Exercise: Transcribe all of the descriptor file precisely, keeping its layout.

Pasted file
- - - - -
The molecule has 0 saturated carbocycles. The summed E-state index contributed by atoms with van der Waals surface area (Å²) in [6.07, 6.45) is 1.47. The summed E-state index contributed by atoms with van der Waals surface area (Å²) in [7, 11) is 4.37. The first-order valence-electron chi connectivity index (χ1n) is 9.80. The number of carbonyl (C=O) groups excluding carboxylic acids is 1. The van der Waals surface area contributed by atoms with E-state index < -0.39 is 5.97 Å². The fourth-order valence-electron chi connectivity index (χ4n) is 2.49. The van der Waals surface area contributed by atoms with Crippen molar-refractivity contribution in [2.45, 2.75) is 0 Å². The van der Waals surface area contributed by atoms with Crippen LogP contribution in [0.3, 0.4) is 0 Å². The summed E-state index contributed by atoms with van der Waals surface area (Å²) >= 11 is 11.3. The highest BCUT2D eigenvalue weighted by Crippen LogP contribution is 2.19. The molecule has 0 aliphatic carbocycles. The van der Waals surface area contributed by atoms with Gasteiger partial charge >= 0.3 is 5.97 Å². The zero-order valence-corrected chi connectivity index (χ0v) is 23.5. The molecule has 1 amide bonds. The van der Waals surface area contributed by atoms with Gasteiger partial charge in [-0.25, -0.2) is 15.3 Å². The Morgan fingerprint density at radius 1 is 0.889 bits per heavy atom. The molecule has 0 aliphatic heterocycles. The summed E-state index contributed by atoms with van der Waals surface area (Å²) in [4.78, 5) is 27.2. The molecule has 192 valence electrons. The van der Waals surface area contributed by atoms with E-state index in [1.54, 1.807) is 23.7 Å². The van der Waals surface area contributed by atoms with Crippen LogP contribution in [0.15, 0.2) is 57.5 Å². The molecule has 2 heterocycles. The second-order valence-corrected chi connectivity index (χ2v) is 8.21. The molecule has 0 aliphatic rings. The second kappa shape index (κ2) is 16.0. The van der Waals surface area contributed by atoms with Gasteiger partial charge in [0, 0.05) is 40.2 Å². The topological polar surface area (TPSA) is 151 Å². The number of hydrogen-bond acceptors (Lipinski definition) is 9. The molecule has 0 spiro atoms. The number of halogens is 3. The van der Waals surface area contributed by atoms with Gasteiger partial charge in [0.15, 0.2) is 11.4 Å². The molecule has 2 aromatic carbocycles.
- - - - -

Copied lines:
The molecule has 0 saturated carbocycles. The summed E-state index contributed by atoms with van der Waals surface area (Å²) in [6.07, 6.45) is 1.47. The summed E-state index contributed by atoms with van der Waals surface area (Å²) in [7, 11) is 4.37. The first-order valence-electron chi connectivity index (χ1n) is 9.80. The number of carbonyl (C=O) groups excluding carboxylic acids is 1. The van der Waals surface area contributed by atoms with E-state index < -0.39 is 5.97 Å². The fourth-order valence-electron chi connectivity index (χ4n) is 2.49. The van der Waals surface area contributed by atoms with Crippen molar-refractivity contribution in [2.45, 2.75) is 0 Å². The van der Waals surface area contributed by atoms with Crippen LogP contribution in [0.3, 0.4) is 0 Å². The summed E-state index contributed by atoms with van der Waals surface area (Å²) >= 11 is 11.3. The highest BCUT2D eigenvalue weighted by Crippen LogP contribution is 2.19. The molecule has 0 aliphatic carbocycles. The van der Waals surface area contributed by atoms with Gasteiger partial charge >= 0.3 is 5.97 Å². The zero-order valence-corrected chi connectivity index (χ0v) is 23.5. The molecule has 1 amide bonds. The van der Waals surface area contributed by atoms with Gasteiger partial charge in [-0.25, -0.2) is 15.3 Å². The Morgan fingerprint density at radius 1 is 0.889 bits per heavy atom. The molecule has 0 aliphatic heterocycles. The summed E-state index contributed by atoms with van der Waals surface area (Å²) in [4.78, 5) is 27.2. The molecule has 192 valence electrons. The van der Waals surface area contributed by atoms with E-state index in [1.54, 1.807) is 23.7 Å². The van der Waals surface area contributed by atoms with Crippen LogP contribution in [0.15, 0.2) is 57.5 Å². The molecule has 2 heterocycles. The second-order valence-corrected chi connectivity index (χ2v) is 8.21. The molecule has 0 aliphatic rings. The second kappa shape index (κ2) is 16.0. The van der Waals surface area contributed by atoms with Gasteiger partial charge in [0, 0.05) is 40.2 Å². The topological polar surface area (TPSA) is 151 Å². The number of hydrogen-bond acceptors (Lipinski definition) is 9. The molecule has 0 spiro atoms. The number of halogens is 3. The van der Waals surface area contributed by atoms with Gasteiger partial charge in [0.15, 0.2) is 11.4 Å². The molecule has 2 aromatic carbocycles.